# How do you find the taylor series series at x=0 of #f(x) = 1/(1-2x)#?

Rather than differentiating, just write out a power series that when multiplied by

Then we find:

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To find the Taylor series of ( f(x) = \frac{1}{1 - 2x} ) centered at ( x = 0 ), we can use the formula for the Taylor series expansion, which is given by:

[ f(x) = \sum_{n=0}^{\infty} \frac{f^{(n)}(0)}{n!} \cdot x^n ]

First, let's find the derivatives of ( f(x) ):

[ f'(x) = \frac{d}{dx}\left(\frac{1}{1 - 2x}\right) = \frac{2}{(1 - 2x)^2} ] [ f''(x) = \frac{d^2}{dx^2}\left(\frac{1}{1 - 2x}\right) = \frac{d}{dx}\left(\frac{2}{(1 - 2x)^2}\right) = \frac{8}{(1 - 2x)^3} ] [ f'''(x) = \frac{d^3}{dx^3}\left(\frac{1}{1 - 2x}\right) = \frac{d}{dx}\left(\frac{8}{(1 - 2x)^3}\right) = \frac{48}{(1 - 2x)^4} ]

From the pattern, we can see that the nth derivative of ( f(x) ) evaluated at ( x = 0 ) is ( 2^n ).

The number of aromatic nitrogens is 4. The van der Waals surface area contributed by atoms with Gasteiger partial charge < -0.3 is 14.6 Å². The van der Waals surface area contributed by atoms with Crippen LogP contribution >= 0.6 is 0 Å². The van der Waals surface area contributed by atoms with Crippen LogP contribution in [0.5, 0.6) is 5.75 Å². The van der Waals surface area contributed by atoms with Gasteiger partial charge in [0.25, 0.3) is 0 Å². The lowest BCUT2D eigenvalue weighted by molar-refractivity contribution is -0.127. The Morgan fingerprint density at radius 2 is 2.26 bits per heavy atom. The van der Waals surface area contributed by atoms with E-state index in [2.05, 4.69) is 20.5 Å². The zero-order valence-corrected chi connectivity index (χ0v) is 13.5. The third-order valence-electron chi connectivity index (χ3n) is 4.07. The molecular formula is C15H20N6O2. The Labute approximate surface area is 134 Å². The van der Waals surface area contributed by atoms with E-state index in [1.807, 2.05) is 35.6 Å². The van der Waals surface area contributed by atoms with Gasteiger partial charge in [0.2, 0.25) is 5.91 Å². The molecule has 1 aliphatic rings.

Now, let's plug these derivatives into the formula for the Taylor series:

[ f(0) = 1 ] [ f'(0) = 2 ] [ f''(0) = 8 ] [ f'''(0) = 48 ]

Thus, the Taylor series expansion of ( f(x) = \frac{1}{1 - 2x} ) centered at ( x = 0 ) is:

[ f(x) = 1 + 2x + 8x^2 + 48x^3 + \ldots ]

Therefore, the Taylor series at ( x = 0 ) of ( f(x) = \frac{1}{1 - 2x} ) is ( \sum_{n=0}^{\infty} 2^n \cdot x^n ).

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When evaluating a one-sided limit, you need to be careful when a quantity is approaching zero since its sign is different depending on which way it is approaching zero from. Let us look at some examples.

When evaluating a one-sided limit, you need to be careful when a quantity is approaching zero since its sign is different depending on which way it is approaching zero from. Let us look at some examples.

When evaluating a one-sided limit, you need to be careful when a quantity is approaching zero since its sign is different depending on which way it is approaching zero from. Let us look at some examples.

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